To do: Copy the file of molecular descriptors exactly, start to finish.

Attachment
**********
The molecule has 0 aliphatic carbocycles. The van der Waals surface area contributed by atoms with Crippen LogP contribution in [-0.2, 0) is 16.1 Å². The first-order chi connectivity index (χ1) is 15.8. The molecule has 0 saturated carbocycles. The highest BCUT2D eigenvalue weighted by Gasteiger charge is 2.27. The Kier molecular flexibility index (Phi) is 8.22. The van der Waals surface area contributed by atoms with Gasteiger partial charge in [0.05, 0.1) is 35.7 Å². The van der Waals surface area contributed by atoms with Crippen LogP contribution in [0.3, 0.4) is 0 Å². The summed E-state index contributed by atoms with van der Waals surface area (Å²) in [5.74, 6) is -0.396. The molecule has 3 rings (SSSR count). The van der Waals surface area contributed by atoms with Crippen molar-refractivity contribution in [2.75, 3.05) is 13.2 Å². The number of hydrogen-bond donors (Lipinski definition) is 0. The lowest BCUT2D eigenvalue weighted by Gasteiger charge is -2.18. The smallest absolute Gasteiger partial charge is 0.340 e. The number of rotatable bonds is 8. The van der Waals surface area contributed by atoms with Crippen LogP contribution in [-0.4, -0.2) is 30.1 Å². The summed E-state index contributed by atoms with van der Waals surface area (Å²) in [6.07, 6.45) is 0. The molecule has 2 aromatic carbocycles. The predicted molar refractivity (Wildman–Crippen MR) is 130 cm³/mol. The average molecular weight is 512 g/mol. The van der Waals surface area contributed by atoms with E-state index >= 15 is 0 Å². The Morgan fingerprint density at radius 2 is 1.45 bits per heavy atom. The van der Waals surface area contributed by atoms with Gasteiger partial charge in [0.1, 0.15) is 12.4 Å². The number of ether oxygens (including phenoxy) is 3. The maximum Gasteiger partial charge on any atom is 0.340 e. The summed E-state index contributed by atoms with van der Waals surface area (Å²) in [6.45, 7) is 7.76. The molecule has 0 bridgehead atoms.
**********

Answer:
The molecule has 0 aliphatic carbocycles. The van der Waals surface area contributed by atoms with Crippen LogP contribution in [-0.2, 0) is 16.1 Å². The first-order chi connectivity index (χ1) is 15.8. The molecule has 0 saturated carbocycles. The highest BCUT2D eigenvalue weighted by Gasteiger charge is 2.27. The Kier molecular flexibility index (Phi) is 8.22. The van der Waals surface area contributed by atoms with Gasteiger partial charge in [0.05, 0.1) is 35.7 Å². The van der Waals surface area contributed by atoms with Crippen LogP contribution in [0.3, 0.4) is 0 Å². The summed E-state index contributed by atoms with van der Waals surface area (Å²) in [5.74, 6) is -0.396. The molecule has 3 rings (SSSR count). The van der Waals surface area contributed by atoms with Crippen molar-refractivity contribution in [2.75, 3.05) is 13.2 Å². The number of hydrogen-bond donors (Lipinski definition) is 0. The lowest BCUT2D eigenvalue weighted by Gasteiger charge is -2.18. The smallest absolute Gasteiger partial charge is 0.340 e. The number of rotatable bonds is 8. The van der Waals surface area contributed by atoms with Crippen LogP contribution in [-0.4, -0.2) is 30.1 Å². The summed E-state index contributed by atoms with van der Waals surface area (Å²) in [6.07, 6.45) is 0. The molecule has 2 aromatic carbocycles. The predicted molar refractivity (Wildman–Crippen MR) is 130 cm³/mol. The average molecular weight is 512 g/mol. The van der Waals surface area contributed by atoms with E-state index >= 15 is 0 Å². The Morgan fingerprint density at radius 2 is 1.45 bits per heavy atom. The van der Waals surface area contributed by atoms with Gasteiger partial charge in [0.1, 0.15) is 12.4 Å². The number of ether oxygens (including phenoxy) is 3. The maximum Gasteiger partial charge on any atom is 0.340 e. The summed E-state index contributed by atoms with van der Waals surface area (Å²) in [6.45, 7) is 7.76. The molecule has 0 bridgehead atoms.